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Harmanpreet enjoying selection headache ahead of Australia T20Is; 'Everyone ready to play when required'

India women's T20I captain Harmanpreet Kaur said that the team management has a happy selection headache, with every member of the squad ready to play whenever required.

Rishabh Gupta Rishabh Gupta
New Delhi Published on: October 06, 2021 15:44 IST
Harmanpreet enjoying selection headache ahead of Australia T20Is; 'Everyone ready to play when requi
Image Source : GETTY IMAGES

Harmanpreet enjoying selection headache ahead of Australia T20Is; 'Everyone ready to play when required'

Captain Harmanpreet Kaur will return from an injury layoff as a buoyant India take on the Australian challenge in the three-match women's T20I series, which starts October 7 in Gold Coast.

Harmanpreet, in an interaction with the media ahead of the first T20I at the Carrara Oval, brushed aside India's disappointing outings in their previous two T20I series against South Africa and England respectively. India conceded 2-1 defeats in both the series.

"We played South Africa and England after almost one year of no cricket. We were building our team, there were a few changes in the squad. I feel it takes time for players to adjust," Harmanpreet said. 

"When you play after one year, it is important that you take everyone together. We are in a great frame of mind now, everyone can focus on bettering their game now as the team is in good form. Both the series were helpful in making us understand how to build our game."

When asked about the absence of seasoned campaigner Shikha Pandey from playing XI in the Australian tour so far, the Indian T20I captain said that the team management often faces selection headaches, which is a good thing from the team's point of view. 

"When we make a XI, it is important to see the requirements of the team. Opponents matter, their weak points matter. Shikha is a great player but sometimes, even your great players have to sit out. But it's a good sign for the team that we have so many bright talents in the team. We have to think hard about our playing XIs, earlier we often used to go with the same XI. Now, all the players sitting on the bench are ready to go into playing XI when required," said Harmanpreet.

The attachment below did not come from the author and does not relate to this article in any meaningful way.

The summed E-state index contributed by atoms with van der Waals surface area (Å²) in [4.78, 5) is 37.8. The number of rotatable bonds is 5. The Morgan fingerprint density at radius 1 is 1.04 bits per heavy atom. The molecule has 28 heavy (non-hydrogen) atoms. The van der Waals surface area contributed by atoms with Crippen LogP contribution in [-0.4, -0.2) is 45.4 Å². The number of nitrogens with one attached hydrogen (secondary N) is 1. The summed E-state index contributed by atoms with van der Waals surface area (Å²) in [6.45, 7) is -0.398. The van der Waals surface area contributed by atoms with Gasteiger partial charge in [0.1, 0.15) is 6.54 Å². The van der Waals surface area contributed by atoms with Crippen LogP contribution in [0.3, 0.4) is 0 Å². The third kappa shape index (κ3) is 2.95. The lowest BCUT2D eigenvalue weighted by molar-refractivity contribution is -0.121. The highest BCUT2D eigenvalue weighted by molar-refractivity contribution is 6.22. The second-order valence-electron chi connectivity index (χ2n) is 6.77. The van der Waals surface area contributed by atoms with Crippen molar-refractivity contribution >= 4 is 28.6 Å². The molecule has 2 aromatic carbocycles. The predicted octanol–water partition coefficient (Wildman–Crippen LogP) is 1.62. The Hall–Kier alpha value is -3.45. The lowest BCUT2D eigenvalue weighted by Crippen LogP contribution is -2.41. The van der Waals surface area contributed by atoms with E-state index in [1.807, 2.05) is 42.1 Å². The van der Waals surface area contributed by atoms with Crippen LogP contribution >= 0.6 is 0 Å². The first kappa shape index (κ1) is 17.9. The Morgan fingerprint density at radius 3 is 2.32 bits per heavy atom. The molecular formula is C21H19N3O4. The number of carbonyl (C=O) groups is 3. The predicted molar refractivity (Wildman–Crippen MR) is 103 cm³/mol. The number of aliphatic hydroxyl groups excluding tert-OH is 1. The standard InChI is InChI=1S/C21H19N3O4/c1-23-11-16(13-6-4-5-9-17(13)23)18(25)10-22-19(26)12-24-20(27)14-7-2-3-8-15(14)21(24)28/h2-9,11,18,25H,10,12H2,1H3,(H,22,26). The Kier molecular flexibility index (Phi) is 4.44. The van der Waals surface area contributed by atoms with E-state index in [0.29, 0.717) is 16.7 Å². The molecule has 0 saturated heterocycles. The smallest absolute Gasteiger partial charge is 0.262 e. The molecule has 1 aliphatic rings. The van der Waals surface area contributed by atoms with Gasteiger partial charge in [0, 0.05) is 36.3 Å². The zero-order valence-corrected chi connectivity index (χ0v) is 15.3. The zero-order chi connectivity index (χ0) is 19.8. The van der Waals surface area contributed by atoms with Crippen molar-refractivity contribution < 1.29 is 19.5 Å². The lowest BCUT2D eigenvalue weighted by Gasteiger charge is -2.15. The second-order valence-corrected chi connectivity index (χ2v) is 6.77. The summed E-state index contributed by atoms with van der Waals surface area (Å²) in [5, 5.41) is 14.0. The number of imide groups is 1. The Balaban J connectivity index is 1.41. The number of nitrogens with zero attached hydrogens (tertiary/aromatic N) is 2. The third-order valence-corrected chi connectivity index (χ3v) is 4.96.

Harmanpreet remains, without an iota of doubt, one of the biggest match-winners in the game's shorter formats and she will fancy her chances in the coming days. While the Australian bowling attack trains its guns on the likes of Shafali, Mandhana and Harmanpreet, it will be another platform for young Jemimah Rodrigues to regain her form.

Jemimah hasn't had the best of time with the national team but will take confidence from her impressive showing in 'The Hundred'.

"Jemimah played well in The Hundred, she played a key role for her side. When a player is in good form, you expect them to perform consistently. So yes, of course, we expect her to deliver with similar consistency for the Indian team," said Harmanpreet.

During the tour, the visitors have shown that they can adapt to different formats within a short span of time, something that helped them dominate the pink ball Test, shortly after bringing to an end the Aussies' three-year world-record streak of 26 wins.


"This is a good initiative from the ICC. We get to play all the formats. Earlier we were either playing more of ODIs and more of T20Is. Someone has good hitting skills, someone is more patient, so everybody is now getting an opportunity," Harmanpreet said.

"Momentum is very important for the team, and our performances give us a positive sign. The way we played after the 1st ODI, we want to continue with the same momentum. We want to go all out, we want to win this series at any cost."

Talking about her own injury, Harmanpreet said that it was tough to stay on the sidelines, while also adding that an extended gap between the final ODI and the one-off Test might have even allowed her to play the four-day match.

"When I got injured, it was tough. I've been involved with the team throughout my career, but I learned a lot while watching the game from the sidelines. I am now confident while batting in the nets, I had some pain in the fielding but now I'm fine," said the 32-year-old.

"Initially, when I was injured, I wasn't able to bat. After Day 2-3 of the Test, I was able to bat and field. If we had four or more days between ODIs and Test, I would've been able to play the Test. It was disappointing but yes, the trainers and physios are really taking care of me."

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